Newspaper article International New York Times

Asia Case Snarls U.S. Antitrust Law ; Price-Fixing Investigation Reveals Challenges with Far-Flung Supply Chains

Newspaper article International New York Times

Asia Case Snarls U.S. Antitrust Law ; Price-Fixing Investigation Reveals Challenges with Far-Flung Supply Chains

Article excerpt

The case has brought to light the challenge of applying decades- old antitrust laws to today's global corporations and their far- flung supply chains.

CORRECTION APPENDED

The evidence is compelling. The cartel of Asian electronics makers worked for more than five years to set the prices of liquid- crystal display screens used in computers and cellphones. They gathered for monthly meetings in private conference rooms at luxury hotels.

They kept notes at these price-rigging meetings. A typical heading: "Extremely confidential. Must not distribute." A telling summary: "Must act together with the Korean makers in order to reap success."

The details surfaced in a United States Justice Department criminal antitrust investigation in which first Samsung and then Toshiba, LG, Sharp and other companies cooperated, pleaded guilty and paid hundreds of millions of dollars in fines.

A large Taiwan producer, AU Optronics, did not settle, and three years ago the company was convicted in a federal court in San Francisco and ordered to pay $500 million. Two of its executives were sentenced to three years in prison.

Pointing to the same evidence, Motorola Mobility, one of the corporate victims of the price-fixing scheme, filed a civil antitrust suit, seeking damages from AU Optronics and other members of the cartel. But last November, a federal appeals court in Chicago tossed out Motorola's civil suit, saying the company's overseas subsidiaries could not reap the benefits of America's antitrust laws.

The Supreme Court is to say this month whether it will take up the issue. But already, the case has brought to light the challenge of applying decades-old antitrust laws to today's global corporations and their often complex and far-flung supply chains.

"To a degree that didn't exist before, things are made everywhere," said William E. Kovacic, an antitrust expert at the George Washington University Law School. Mr. Kovacic, a former chairman of the United States Federal Trade Commission, said there was a "notable incoherence" in the law and court rulings.

Warning of the business impact of legal uncertainty, the National Association of Manufacturers wrote a friend-of-the-court brief urging the Supreme Court to take the case. The group said it took no position on the criminal or civil cases. Instead, the trade association called for legal clarity. "Companies," its brief states, "need to know where the legal lines are drawn in order to structure their transactions for goods intended for eventual import into the United States."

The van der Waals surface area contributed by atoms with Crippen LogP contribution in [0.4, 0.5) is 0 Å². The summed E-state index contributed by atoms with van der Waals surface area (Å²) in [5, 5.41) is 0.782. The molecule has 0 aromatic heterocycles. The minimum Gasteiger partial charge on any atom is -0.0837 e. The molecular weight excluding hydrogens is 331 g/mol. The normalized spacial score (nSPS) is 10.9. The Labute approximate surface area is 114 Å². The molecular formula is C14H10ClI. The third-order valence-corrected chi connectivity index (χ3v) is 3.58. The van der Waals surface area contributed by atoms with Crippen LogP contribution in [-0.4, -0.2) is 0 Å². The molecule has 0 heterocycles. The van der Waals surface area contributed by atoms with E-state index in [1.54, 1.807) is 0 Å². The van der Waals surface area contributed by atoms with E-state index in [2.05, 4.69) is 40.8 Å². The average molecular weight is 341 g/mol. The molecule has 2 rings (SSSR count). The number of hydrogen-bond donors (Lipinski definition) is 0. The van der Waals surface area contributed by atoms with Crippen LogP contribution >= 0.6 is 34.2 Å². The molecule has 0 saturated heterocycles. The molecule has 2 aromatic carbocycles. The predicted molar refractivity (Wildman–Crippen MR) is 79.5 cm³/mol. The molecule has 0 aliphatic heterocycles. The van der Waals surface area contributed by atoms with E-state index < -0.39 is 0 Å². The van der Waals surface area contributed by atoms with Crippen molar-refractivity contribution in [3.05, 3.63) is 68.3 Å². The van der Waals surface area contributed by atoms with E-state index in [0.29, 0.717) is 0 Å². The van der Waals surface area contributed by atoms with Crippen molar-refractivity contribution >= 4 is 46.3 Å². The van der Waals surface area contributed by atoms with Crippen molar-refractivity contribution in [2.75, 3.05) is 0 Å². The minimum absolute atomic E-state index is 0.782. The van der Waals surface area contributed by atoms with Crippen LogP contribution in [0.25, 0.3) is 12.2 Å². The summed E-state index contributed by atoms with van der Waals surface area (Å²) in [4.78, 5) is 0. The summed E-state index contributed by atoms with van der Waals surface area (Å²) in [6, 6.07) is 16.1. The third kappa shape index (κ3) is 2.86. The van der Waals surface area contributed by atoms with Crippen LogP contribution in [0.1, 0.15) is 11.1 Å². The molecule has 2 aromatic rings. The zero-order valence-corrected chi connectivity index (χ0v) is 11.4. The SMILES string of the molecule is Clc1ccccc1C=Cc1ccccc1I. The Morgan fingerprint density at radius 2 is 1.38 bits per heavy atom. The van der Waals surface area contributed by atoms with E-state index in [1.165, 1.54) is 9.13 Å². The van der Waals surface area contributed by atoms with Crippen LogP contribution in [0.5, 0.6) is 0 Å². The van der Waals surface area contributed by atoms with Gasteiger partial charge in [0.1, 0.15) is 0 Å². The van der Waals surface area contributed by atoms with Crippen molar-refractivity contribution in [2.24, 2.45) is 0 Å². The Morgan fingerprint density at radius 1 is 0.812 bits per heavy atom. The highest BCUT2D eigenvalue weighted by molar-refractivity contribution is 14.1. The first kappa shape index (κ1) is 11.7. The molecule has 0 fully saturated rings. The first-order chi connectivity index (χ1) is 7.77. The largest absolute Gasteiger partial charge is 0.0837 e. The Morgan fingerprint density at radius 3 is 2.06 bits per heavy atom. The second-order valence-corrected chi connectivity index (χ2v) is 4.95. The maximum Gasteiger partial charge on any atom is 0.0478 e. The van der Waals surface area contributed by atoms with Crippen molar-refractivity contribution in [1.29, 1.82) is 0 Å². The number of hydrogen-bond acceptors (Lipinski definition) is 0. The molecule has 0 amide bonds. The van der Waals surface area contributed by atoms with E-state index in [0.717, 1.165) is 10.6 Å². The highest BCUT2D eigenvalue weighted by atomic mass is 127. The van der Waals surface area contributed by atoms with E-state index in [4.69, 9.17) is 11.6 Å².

Richard A. Posner, a federal appeals court judge and a prominent legal theorist, wrote the opinion in the Motorola case. His opinions, law scholars note, are as much conceptual essays as legal documents -- often controversial, but never boring. His ruling in a smartphone patent case in 2012, for example, was a sweeping critique of the patent system, describing it as a system in "chaos."

The Motorola case comes at time of change in the legal landscape, as many other countries are stepping up their antitrust enforcement programs and the Supreme Court generally seeks to restrain the reach of American antitrust laws abroad. Yet the United States remains the venue of choice for plaintiffs to bring civil antitrust suits, mainly because the rewards can be so lucrative. Unlike most other countries, American courts offer triple damage awards for successful plaintiffs, even if companies are able to pass along the higher prices they pay for price-fixed goods to consumers.

On that basis, Motorola is seeking an award of $3.5 billion -- a claim that the defendants say is exorbitantly inflated.

The problem for Motorola, according to Judge Posner, is how the company set up its corporate arrangements. Only 1 percent of the liquid-crystal display panels it bought from the cartel suppliers were shipped directly to Motorola in the United States for assembly in cellphones sold in the United States. …

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